Growing numbers of working mothers and their families may be suffering from malnutrition -- eating too much fat, salt and sugar and getting too little calcium, iron, thiamine, and vitamins A and C, nutritional experts report.

The typical family with a working mother now consumes about one fourth of its daily calories -- and some families as much as one half or more -- outside the home, much of that in the form of fast food. When these families do eat at home, dinners often are inexpensive frozen dishes that are low in nutritional value.

Such diet habits, nutrition authorities say, are a major health problem in America.

"We are seeing growing evidence that the working mother, and her family, may be suffering from malnutrition, not in the sense of the starving millions of Ethiopia, but in ways that still can be enormously harmful to their health," said Dr. Neil Solomon, former professor of medicine at Johns Hopkins and now in private practice in Baltimore, where he specializes in nutrition.

Solomon said the eating habits of American families in general are "in disarray" -- that people eat poor diets for a variety of reasons. But he said nutritional standards can fall even lower when both parents work outside the home.

"Sadly, the father too often feels the family's meals are the responsibility of his wife, and the wife, now holding two full-time jobs, feels she doesn't have the time," he said. "Caring for a family at the same time you're holding a 9-to-5 job takes the energy of a boisterous 5-year-old and the organizational skills of Gen. Eisenhower as he planned the Normandy invasion."

Virginia Beal, professor of nutrition at the University of Massachusetts, agrees.

"We're seeing a trend that is cause for great alarm," she said. "The number of daily calories consumed outside the home by the families of working women is increasing, and when they do dine at home, more and more of them are resorting to the less expensive -- and less nutritious -- frozen meals sold in supermarkets.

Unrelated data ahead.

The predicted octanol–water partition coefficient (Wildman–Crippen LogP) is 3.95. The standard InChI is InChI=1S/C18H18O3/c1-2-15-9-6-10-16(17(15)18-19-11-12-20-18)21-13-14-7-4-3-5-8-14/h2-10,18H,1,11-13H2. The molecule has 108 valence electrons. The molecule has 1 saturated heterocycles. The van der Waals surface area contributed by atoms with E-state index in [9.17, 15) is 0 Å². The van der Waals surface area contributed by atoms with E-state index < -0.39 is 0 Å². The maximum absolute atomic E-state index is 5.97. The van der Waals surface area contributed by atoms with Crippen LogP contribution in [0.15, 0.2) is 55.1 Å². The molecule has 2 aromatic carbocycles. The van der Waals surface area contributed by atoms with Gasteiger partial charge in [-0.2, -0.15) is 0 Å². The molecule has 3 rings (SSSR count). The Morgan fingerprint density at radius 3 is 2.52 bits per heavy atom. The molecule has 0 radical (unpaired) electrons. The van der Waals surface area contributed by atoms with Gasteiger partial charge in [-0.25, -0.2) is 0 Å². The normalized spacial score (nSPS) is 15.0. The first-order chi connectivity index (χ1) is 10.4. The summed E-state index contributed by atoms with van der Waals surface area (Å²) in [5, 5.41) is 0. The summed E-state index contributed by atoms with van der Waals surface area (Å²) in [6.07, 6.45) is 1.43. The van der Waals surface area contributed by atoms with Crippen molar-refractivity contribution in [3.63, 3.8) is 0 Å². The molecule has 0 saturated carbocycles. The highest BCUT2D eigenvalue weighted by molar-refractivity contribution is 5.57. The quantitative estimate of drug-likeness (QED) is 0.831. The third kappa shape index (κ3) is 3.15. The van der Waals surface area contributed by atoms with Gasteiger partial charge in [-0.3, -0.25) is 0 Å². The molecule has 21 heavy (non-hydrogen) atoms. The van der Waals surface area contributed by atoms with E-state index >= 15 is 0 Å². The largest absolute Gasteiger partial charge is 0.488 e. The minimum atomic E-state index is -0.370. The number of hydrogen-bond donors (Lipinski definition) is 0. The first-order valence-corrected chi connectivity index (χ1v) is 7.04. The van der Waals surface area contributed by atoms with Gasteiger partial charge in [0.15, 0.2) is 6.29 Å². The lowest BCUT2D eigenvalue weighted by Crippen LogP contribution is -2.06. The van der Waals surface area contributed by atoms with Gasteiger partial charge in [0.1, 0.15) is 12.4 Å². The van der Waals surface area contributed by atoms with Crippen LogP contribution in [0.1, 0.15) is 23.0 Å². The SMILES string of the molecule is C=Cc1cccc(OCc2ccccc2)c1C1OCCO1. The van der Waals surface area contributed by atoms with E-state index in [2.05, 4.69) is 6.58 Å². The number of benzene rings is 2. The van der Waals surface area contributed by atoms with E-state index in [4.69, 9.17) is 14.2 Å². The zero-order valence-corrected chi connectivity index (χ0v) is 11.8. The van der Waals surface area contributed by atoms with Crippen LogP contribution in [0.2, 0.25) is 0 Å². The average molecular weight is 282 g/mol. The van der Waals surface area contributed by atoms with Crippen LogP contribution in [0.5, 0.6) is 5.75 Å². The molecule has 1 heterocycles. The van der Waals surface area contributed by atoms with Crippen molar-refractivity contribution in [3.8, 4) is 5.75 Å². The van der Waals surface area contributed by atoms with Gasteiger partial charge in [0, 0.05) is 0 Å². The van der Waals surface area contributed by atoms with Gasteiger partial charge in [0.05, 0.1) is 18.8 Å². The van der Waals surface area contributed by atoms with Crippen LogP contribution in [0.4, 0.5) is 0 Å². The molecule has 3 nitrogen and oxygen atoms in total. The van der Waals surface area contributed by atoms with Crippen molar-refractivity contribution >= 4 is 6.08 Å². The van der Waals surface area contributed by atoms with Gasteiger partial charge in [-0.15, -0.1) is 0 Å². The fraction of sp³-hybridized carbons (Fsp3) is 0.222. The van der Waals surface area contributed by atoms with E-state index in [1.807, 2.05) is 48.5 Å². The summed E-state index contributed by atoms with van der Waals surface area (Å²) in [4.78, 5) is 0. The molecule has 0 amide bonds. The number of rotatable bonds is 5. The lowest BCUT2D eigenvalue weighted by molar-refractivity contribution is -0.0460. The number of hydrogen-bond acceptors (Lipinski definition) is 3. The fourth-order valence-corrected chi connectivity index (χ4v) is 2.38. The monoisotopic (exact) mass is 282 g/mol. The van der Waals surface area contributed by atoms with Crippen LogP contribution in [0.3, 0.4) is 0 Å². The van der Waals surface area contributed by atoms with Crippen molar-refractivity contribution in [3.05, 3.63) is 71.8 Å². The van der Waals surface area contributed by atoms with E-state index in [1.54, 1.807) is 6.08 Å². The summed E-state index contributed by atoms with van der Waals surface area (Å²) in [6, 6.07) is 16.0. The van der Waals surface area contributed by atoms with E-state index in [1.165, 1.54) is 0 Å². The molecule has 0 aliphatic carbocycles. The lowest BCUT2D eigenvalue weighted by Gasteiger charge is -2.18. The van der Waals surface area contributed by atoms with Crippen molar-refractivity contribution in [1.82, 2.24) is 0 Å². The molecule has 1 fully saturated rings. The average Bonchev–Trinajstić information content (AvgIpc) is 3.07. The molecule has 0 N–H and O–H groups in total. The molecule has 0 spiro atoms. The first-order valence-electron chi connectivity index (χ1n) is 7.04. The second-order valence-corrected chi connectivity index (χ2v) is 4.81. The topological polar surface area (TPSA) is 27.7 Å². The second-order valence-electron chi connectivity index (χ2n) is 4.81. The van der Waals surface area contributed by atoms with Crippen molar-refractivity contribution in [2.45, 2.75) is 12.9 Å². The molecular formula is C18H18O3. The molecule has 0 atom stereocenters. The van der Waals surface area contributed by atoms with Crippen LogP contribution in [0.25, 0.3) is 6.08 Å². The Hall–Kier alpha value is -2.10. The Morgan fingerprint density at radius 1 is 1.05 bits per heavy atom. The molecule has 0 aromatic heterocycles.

"Working women are in the market for ways to shave just a little time from their schedules, and they may be choosing the wrong ways from a nutritional standpoint."

At Cornell University, researchers Karen Bunch and Lana Hall analyzed food consumption patterns compiled by the U.S. Department of Agriculture. One of the things they found was that the amount of food eaten outside the home increased with the number of hours mothers worked away from home.

On the average, the families of women with full-time jobs consumed 28 percent of their daily calories outside the home, much of that in the form of fast food. And while some nutritionally minded families may consume less, others may be eating as much as 57 percent of their food away from home.

Bunch and Hall found that in families in which mothers did not hold outside jobs, average calorie consumption outside the home was 12 percent.

When the mother worked one to 15 hours outside the home, outside consumption climbed to 15 percent, and at 16 to 30 hours of job-related activities for the mother, it averaged 21 percent.

The next significant jump in food consumption outside the home came among the families of women with jobs requiring 40 hours a week or more. Their families, on average, consumed 28 percent of their calories away from home.